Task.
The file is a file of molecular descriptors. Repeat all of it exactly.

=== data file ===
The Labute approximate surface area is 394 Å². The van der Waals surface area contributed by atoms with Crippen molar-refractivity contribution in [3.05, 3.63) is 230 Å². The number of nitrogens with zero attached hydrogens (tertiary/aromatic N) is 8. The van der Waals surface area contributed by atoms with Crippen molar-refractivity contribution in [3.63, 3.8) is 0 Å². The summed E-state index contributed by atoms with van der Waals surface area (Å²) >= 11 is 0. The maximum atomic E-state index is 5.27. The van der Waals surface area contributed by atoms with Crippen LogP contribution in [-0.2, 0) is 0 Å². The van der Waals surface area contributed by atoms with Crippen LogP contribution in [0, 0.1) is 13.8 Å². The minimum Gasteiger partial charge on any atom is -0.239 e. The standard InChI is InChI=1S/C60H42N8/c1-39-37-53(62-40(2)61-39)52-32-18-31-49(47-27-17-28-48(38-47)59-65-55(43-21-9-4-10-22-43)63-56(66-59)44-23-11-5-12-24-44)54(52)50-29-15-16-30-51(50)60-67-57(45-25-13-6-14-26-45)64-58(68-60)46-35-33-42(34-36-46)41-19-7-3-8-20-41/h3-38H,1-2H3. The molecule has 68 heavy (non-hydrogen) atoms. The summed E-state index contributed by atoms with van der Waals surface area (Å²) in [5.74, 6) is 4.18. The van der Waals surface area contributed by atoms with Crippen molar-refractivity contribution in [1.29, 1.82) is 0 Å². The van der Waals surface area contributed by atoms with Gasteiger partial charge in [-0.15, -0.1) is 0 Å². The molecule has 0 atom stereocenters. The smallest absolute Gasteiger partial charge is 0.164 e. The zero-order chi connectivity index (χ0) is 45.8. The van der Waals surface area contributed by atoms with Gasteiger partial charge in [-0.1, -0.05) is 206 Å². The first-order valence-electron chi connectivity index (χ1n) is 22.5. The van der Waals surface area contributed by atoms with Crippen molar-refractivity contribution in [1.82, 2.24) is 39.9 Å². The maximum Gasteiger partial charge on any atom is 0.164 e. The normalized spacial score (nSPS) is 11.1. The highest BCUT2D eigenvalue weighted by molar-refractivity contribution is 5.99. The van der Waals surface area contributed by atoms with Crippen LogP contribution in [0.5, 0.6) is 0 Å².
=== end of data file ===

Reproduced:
The Labute approximate surface area is 394 Å². The van der Waals surface area contributed by atoms with Crippen molar-refractivity contribution in [3.05, 3.63) is 230 Å². The number of nitrogens with zero attached hydrogens (tertiary/aromatic N) is 8. The van der Waals surface area contributed by atoms with Crippen molar-refractivity contribution in [3.63, 3.8) is 0 Å². The summed E-state index contributed by atoms with van der Waals surface area (Å²) >= 11 is 0. The maximum atomic E-state index is 5.27. The van der Waals surface area contributed by atoms with Crippen LogP contribution in [-0.2, 0) is 0 Å². The van der Waals surface area contributed by atoms with Crippen LogP contribution in [0, 0.1) is 13.8 Å². The minimum Gasteiger partial charge on any atom is -0.239 e. The standard InChI is InChI=1S/C60H42N8/c1-39-37-53(62-40(2)61-39)52-32-18-31-49(47-27-17-28-48(38-47)59-65-55(43-21-9-4-10-22-43)63-56(66-59)44-23-11-5-12-24-44)54(52)50-29-15-16-30-51(50)60-67-57(45-25-13-6-14-26-45)64-58(68-60)46-35-33-42(34-36-46)41-19-7-3-8-20-41/h3-38H,1-2H3. The molecule has 68 heavy (non-hydrogen) atoms. The summed E-state index contributed by atoms with van der Waals surface area (Å²) in [5.74, 6) is 4.18. The van der Waals surface area contributed by atoms with Crippen molar-refractivity contribution in [1.29, 1.82) is 0 Å². The van der Waals surface area contributed by atoms with Gasteiger partial charge in [-0.15, -0.1) is 0 Å². The molecule has 0 atom stereocenters. The smallest absolute Gasteiger partial charge is 0.164 e. The zero-order chi connectivity index (χ0) is 45.8. The van der Waals surface area contributed by atoms with Gasteiger partial charge in [-0.1, -0.05) is 206 Å². The first-order valence-electron chi connectivity index (χ1n) is 22.5. The van der Waals surface area contributed by atoms with Crippen molar-refractivity contribution in [1.82, 2.24) is 39.9 Å². The maximum Gasteiger partial charge on any atom is 0.164 e. The normalized spacial score (nSPS) is 11.1. The highest BCUT2D eigenvalue weighted by molar-refractivity contribution is 5.99. The van der Waals surface area contributed by atoms with Crippen LogP contribution in [0.5, 0.6) is 0 Å².